President Donald Trump will be delivering a speech on America’s environmental leadership on Monday afternoon, alongside EPA administrator Andrew Wheeler, in which he’s expected to tout how much he’s done for clean air and clean water. It’s an unusual subject for him to give a speech about—Axios called it a “Javanka Special”—given the many regulations his administration has ripped up in favor of industry lobbyists. His many environmental opponents have already pointed out how short the list of his environmental accomplishments really is.
Naturally, as an environmental reporter who works a few blocks from the White House, I requested press credentials to cover his speech. After a few days of silence, I received a generic email from the White House Press Office yesterday at 6:40 p.m. The subject line announced, “NOT Confirmed to Attend the Remarks on America’s Environmental Leadership,” a statement repeated in red letters at the top of the email. “Unfortunately, due to high interest and space constraints we cannot confirm you for tomorrow’s event and you are not credentialed to attend.” I asked for additional comment but have not yet received the response.
I have covered the Trump administration’s environmental record closely from the beginning. Just like when I covered the Obama administration, sometimes my reporting proved embarrassing for the EPA. And the Trump administration has certainly demonstrated a pattern in how it handles press.
In some ways, I suppose my getting shut out is not surprising, given that Mother Jones has been tough and critical in its coverage of the Trump administration. That’s our job.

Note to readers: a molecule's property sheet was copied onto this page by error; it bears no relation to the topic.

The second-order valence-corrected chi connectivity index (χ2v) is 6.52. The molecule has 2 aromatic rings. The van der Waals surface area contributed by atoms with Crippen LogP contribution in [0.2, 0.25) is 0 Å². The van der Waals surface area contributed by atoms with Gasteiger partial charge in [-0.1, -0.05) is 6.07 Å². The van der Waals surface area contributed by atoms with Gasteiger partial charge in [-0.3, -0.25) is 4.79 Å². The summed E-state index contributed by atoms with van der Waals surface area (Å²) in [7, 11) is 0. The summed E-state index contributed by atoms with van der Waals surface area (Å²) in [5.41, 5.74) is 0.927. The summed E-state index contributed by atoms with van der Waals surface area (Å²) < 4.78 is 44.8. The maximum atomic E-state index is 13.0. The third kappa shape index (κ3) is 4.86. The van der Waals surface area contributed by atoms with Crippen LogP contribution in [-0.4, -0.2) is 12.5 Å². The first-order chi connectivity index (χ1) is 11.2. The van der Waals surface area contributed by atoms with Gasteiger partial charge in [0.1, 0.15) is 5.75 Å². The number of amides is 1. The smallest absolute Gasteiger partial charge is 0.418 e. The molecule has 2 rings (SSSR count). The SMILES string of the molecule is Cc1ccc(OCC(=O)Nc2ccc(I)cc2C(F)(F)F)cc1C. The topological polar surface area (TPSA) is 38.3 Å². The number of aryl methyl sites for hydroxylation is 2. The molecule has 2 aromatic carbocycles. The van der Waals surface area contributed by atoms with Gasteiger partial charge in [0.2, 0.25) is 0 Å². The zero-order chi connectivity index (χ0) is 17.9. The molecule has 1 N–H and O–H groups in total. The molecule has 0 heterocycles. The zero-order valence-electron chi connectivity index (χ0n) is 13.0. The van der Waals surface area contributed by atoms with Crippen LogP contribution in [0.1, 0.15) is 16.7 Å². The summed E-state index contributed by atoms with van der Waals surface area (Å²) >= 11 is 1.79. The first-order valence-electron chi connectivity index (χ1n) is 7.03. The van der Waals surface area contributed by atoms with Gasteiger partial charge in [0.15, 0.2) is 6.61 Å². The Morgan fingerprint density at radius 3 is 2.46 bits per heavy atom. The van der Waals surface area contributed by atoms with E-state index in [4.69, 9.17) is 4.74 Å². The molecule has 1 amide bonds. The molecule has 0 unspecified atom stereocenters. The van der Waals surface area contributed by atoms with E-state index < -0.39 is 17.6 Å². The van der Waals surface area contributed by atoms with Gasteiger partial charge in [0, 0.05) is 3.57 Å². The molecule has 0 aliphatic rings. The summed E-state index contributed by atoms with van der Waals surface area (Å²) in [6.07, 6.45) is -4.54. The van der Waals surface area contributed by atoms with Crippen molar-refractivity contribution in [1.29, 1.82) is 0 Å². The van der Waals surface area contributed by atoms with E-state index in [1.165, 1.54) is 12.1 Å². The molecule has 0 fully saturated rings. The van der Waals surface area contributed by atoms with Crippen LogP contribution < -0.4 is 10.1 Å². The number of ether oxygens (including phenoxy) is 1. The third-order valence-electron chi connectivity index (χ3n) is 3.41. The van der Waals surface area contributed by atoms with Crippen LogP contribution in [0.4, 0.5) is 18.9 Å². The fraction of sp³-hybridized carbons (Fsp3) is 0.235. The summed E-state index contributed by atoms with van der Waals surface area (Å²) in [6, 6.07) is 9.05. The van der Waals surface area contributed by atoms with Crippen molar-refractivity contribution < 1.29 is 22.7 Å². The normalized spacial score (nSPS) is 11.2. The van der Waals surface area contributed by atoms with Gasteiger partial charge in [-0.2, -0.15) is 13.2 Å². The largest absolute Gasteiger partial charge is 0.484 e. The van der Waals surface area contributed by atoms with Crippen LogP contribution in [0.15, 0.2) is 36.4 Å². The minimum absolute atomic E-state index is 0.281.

But one strategy of Trump’s lengthy history in attacking the press—alongside briefly revoking a White House reporter’s press passes and repeatedly demonizing journalists and the publications we work for—has been to simply deny entry.
My colleague Pema Levy wrote about Trump’s informal blacklist during the 2016 campaign. “It seems that once Trump and his team have decided someone is not on the list, their word is just about final,” she observed.
The official and now familiar reason the Trump campaign gave to Pema was that the event was “well over capacity,” even while letting other journalists enter. Several Mother Jones reporters were barred from covering his campaign events in early 2016, joining quite a long and distinguished list of reporters and outlets the campaign seemed to deem unfriendly—including HuffPost, Politico, BuzzFeed, National Review, the New York Times. Trump admitted to the media black list in June 2016, when he posted on Facebook he’d revoke the press credentials of the “phony and dishonest” Washington Post.
This approach extends to the government agencies that have traditionally been covered by journalists. His political appointees have followed his lead by sometimes shutting out the beat reporters from covering federal agencies. The EPA has done this repeatedly with environmental reporters, admitting to removing a Washington Post reporter from its press lists—which I mysteriously disappeared from as well—and physically ejecting an AP reporter who was covering a conference devoted to discussing water-polluting chemicals known as PFAS.
I will still cover Trump’s speech—and factcheck it—anyway.